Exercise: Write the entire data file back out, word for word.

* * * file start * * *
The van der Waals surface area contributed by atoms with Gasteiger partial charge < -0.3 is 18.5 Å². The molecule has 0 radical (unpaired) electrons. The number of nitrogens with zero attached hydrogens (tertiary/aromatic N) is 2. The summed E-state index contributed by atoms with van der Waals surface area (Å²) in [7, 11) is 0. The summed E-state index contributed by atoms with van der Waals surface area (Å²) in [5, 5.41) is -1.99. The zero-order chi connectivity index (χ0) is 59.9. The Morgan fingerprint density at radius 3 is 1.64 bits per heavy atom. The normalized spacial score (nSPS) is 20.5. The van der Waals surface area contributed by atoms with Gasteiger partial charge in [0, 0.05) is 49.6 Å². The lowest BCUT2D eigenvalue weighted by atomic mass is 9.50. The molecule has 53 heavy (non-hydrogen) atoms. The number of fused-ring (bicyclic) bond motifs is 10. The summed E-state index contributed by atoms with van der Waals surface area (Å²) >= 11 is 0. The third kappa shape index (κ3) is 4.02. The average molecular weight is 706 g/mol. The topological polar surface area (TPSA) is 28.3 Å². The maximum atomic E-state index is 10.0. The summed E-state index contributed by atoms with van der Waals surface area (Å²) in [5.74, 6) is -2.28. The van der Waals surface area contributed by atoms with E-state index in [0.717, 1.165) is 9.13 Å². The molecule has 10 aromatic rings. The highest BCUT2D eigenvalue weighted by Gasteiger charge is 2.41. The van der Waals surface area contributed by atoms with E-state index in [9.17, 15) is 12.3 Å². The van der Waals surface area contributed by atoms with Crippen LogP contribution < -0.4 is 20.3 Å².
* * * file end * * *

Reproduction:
The van der Waals surface area contributed by atoms with Gasteiger partial charge < -0.3 is 18.5 Å². The molecule has 0 radical (unpaired) electrons. The number of nitrogens with zero attached hydrogens (tertiary/aromatic N) is 2. The summed E-state index contributed by atoms with van der Waals surface area (Å²) in [7, 11) is 0. The summed E-state index contributed by atoms with van der Waals surface area (Å²) in [5, 5.41) is -1.99. The zero-order chi connectivity index (χ0) is 59.9. The Morgan fingerprint density at radius 3 is 1.64 bits per heavy atom. The normalized spacial score (nSPS) is 20.5. The van der Waals surface area contributed by atoms with Gasteiger partial charge in [0, 0.05) is 49.6 Å². The lowest BCUT2D eigenvalue weighted by atomic mass is 9.50. The molecule has 53 heavy (non-hydrogen) atoms. The number of fused-ring (bicyclic) bond motifs is 10. The summed E-state index contributed by atoms with van der Waals surface area (Å²) >= 11 is 0. The third kappa shape index (κ3) is 4.02. The average molecular weight is 706 g/mol. The topological polar surface area (TPSA) is 28.3 Å². The maximum atomic E-state index is 10.0. The summed E-state index contributed by atoms with van der Waals surface area (Å²) in [5.74, 6) is -2.28. The van der Waals surface area contributed by atoms with E-state index in [0.717, 1.165) is 9.13 Å². The molecule has 10 aromatic rings. The highest BCUT2D eigenvalue weighted by Gasteiger charge is 2.41. The van der Waals surface area contributed by atoms with E-state index in [9.17, 15) is 12.3 Å². The van der Waals surface area contributed by atoms with Crippen LogP contribution < -0.4 is 20.3 Å².